The Paradox of Play in Ritual

Yup, channeling Drawing Down the Moon there.

Our grove is having an ongoing discussion about focus in ritual and the effect of silliness on workings, energy, and ritual results.

We have (almost) seven full members of the grove, and we’re all pretty friendly. We laugh a lot in ritual, get sidetracked over little jokes, and generally have a good time. It’s been brought to our attention that, at times, we dispel any energy we raise because we get drawn onto tangents. We are, in short, unfocused on the work at hand.

That’s one opinion, anyway. Others feel that our silliness is part of our charm: our rituals have a fun flavor because that’s just who we are. Yes, we’re doing serious work, but it’s okay to be a little silly about it. This is our only time together, eight days a year, and part of the magic is spending time together.

So where do I fall in this discussion?

I’m probably responsible for 30% of the goofing off in ritual. I acknowledge that, but I’m not okay with it. I’m also not okay with how unfocused I’ve been getting. It’s not excusable, to my mind, but it is indisputably my fault. As a senior grove member said, only the individual is responsible for his or her level of focus: no one can distract you but yourself.

That’s not the real trouble, though. I’ve started wondering about the level of performance and stunt I’m bringing to ritual.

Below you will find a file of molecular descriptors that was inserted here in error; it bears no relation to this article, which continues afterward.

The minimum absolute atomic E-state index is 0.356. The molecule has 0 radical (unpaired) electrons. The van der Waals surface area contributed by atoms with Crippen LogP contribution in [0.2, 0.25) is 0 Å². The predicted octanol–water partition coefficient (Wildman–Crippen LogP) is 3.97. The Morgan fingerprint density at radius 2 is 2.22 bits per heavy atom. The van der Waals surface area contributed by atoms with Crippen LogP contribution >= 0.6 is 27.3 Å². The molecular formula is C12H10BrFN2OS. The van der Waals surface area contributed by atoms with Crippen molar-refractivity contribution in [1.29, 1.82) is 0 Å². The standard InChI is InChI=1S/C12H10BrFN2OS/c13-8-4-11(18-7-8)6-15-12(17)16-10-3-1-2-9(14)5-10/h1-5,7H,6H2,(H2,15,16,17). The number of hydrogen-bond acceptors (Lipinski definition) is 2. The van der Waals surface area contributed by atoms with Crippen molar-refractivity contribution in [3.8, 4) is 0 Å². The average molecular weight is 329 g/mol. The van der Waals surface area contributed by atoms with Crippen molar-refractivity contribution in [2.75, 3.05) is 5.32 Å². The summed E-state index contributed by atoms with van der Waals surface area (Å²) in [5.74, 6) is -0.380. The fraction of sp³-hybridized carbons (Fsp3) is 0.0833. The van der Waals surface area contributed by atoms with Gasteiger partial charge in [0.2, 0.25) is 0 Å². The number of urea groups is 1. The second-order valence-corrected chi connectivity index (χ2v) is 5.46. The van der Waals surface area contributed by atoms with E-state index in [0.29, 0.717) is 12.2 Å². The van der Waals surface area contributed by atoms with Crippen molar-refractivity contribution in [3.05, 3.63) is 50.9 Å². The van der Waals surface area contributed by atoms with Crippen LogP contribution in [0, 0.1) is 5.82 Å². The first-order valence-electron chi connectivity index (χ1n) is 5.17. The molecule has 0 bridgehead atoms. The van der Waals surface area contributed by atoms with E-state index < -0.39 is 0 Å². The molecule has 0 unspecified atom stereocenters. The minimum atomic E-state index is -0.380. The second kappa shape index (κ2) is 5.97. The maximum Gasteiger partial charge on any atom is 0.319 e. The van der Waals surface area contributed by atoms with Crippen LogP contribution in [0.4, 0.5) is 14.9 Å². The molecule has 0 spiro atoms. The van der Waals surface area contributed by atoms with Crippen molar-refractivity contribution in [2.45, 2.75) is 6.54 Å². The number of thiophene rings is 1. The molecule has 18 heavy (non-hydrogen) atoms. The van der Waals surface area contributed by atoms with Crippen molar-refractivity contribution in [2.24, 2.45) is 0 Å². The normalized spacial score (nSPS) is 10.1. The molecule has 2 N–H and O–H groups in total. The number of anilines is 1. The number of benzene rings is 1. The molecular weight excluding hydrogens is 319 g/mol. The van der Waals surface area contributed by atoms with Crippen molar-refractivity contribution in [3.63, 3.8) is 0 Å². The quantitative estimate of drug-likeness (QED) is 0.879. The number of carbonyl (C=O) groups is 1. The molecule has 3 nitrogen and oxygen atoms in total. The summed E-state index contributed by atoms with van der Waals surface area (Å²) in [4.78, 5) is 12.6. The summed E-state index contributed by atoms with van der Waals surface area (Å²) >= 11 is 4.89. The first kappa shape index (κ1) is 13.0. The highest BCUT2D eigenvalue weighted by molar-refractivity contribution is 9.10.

I’m becoming infamous for doing off-the-wall things: I dressed as a maenad to invoke Bacchus and initiated my “converts” to his “mystery” by feeding them honey from a turkey baster painted to look like a phallus. I portrayed the Earth Mother, partially disrobed, and had people write on my body with markers. I was one of three to perform a masked Green Man dance to an XTC song. I crack jokes and am not afraid to get a little crazy.

I have no idea how any of this happened. I’m a shy person and I have terrible stage fright. On one level, I’m proud of my ritual-related theatrics because I’m doing my very best work for the Kindreds. Part of my sacrifice to them is stepping outside of my comfort zone.

How much is too much, though? I did the baster-phallus when calling Bacchus for bardic inspiration, and part of my plan was to laugh people out of their comfort zone. But our recent grove discussions, and my reading of Isaac Bonewits’s Neopagan Rites has me wondering if my stunts might be a little inappropriate.

Bonewits writes,

How does humor fit into all this? Very carefully. I have seen humor used in ceremonies with positive results on several occasions, both as theatrical inserts in large-scale liturgies, and as quiet quips to bring back a congregation’s focus after a minor disruption of the mana flow. I’ve also seen it used, often deliberately, to drain the power from rituals that are getting to heavy for the jesters (sometimes the clergy themselves!) to handle. Humor is a two-edged blade that should be handled with the greatest of care, or left out entirely.

Furthermore, what if this performance is just for me, a selfish act meant to show just how devoted and creative I am? Is my performance pleasing to the deities, or is it only pleasing to me and my audience? Are our rituals just becoming theatrical productions, far disconnected from the purpose of the High Days?